A lot of people are intimidated by gnocchi. With good reason, too – it’s hard to get gnocchi right. We’ve all had leaden, chewy gnocchi, and chances are we’ve even had them at Italian restaurants. Chances also are we’ve made them. I know that my first few attempts at making gnocchi were failures – either I overworked the dough, or I added too much flour, or I didn’t add enough and the gnocchi fell apart in the water. Yet that Platonic ideal of gnocchi has always been out there, tantalizingly: delicate, light, feathery-soft gnocchi that hold their shape yet yield at the slightest touch of a fork. I can (and do) make good gnocchi now, and there are tricks to it, which can be distilled to two basic rules. Continue reading
Eastern Europeans have been foragers since long before ‘foraging’ became synonymous with Rene Redzepi and trendy $160 copycat tasting menus. I grew up in New York City, but my Polish mother has a Northerner’s intolerance for heat and a Pole’s love for woods and mountains and cold lakes to swim in. In the New York summers, when the humidity index crawled up to 95% and the air was thick with the stench of gingko and the sidewalks beat with a steady heat, my mother would escape to upstate New York with me and my sister, while my poor father commuted up on the weekends.
Carless, my mother would take us for walks through cow pastures and up grass-covered ski slopes into quiet woods of maple and pine. Continue reading
I am sorry for the long hiatus since I last posted a recipe. I’ve been gallivanting around the west coast (Seattle to San Francisco) and cooked hardly at all (although I ate plenty). San Francisco is having a summery winter with unseasonably mild sunny t-shirt-and-flip-flop weather, but since my return to London this past Monday it has been FREEZING outside, and last night we even had snow. Soup weather I call this, when I’m not calling it something more unprintable. I’ve been craving a yam and coconut soup with a bit of tropical heat, but my complaint with such soups is that they often taste like holiday desserts – too light and sweet without any sonorous depth to round out the flavour. On a particularly cold day this week I trekked (i.e., took a bus) to the farmers market at Swiss Cottage. It’s wee, but one of my favourite veg sellers is there, and I came home laden with root vegetables and good ideas. Continue reading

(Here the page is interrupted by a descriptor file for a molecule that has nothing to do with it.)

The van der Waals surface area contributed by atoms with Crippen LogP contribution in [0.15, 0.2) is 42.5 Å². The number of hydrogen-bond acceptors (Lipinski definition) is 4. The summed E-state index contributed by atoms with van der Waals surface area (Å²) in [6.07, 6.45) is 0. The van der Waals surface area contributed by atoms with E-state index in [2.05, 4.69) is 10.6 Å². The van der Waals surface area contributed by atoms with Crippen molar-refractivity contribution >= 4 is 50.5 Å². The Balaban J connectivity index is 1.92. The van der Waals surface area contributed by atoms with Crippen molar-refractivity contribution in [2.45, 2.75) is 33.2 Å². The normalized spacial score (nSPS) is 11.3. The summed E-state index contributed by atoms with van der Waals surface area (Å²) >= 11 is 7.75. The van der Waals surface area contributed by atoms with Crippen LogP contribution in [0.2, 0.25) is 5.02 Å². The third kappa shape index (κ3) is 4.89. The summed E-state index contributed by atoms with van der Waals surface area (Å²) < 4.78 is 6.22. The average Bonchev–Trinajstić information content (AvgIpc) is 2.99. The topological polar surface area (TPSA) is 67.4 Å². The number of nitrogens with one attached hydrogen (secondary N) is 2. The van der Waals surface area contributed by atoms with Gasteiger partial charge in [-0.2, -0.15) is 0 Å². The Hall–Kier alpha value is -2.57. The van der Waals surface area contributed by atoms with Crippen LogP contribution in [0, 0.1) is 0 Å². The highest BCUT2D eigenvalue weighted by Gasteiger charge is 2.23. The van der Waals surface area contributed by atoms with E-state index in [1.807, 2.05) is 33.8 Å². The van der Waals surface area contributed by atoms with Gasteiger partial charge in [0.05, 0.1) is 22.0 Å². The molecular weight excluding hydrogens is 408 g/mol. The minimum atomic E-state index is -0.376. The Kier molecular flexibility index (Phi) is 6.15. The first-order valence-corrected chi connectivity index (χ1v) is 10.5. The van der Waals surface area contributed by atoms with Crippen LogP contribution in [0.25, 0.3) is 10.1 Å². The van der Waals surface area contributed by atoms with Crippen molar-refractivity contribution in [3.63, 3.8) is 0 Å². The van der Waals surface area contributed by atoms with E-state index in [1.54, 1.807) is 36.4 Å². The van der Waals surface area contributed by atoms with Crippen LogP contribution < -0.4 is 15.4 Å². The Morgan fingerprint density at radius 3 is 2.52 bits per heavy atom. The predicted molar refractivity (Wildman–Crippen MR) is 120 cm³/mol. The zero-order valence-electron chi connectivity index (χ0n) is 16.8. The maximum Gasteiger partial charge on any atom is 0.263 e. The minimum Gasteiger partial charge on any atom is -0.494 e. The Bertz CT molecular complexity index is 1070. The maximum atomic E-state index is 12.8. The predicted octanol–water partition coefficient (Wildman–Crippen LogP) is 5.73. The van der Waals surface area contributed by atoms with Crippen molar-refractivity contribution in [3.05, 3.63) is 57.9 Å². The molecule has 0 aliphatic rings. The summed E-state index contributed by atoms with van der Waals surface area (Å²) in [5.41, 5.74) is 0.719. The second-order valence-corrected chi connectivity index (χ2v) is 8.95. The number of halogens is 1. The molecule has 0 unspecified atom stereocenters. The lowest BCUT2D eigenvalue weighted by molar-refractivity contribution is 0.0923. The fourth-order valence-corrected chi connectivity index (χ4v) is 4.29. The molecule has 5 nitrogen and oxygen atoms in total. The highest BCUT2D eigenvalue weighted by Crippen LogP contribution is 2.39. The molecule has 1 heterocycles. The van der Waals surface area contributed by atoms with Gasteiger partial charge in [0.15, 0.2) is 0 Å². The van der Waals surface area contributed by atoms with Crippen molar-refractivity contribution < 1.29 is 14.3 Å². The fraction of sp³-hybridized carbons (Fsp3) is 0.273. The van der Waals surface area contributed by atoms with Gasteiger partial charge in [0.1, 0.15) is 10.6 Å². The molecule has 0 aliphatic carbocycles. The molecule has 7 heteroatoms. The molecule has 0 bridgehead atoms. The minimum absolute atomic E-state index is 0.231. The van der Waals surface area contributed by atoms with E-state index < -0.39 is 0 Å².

On Tuesday I finally had a long-planned lunch date with the lovely Sabrina Ghayour in Brixton Village. Initially conceived as an outing for an Honest Burger (really good burgers are hard to come by in London), it morphed into a four-hour movable feast (hashtag: #Brixtonfoodcrawl). After a tasty lamb samosa at Elephant and a burger so blessedly rare it was practically mooing, somewhere in between sourdough donuts at Wild Caper and mussels at Etta’s Seafood Kitchen (a chilled out Caribbean café a far cry from the Tom Douglas eatery of the same name in Seattle), what did I do? I shopped of course. For food, naturally. Continue reading
It’s an exciting and wonderful thing to cook with a new ingredient for the first time. There’s that lovely thrill of discovery and invention. And sometimes, there’s a sharp ‘ping’ of recognition, when a new ingredient or spice turns out to be something unknown you’ve loved (unknowingly) for a long time. My exhilarating new culinary discovery (and long-lost unknown love) is nigella seeds. Continue reading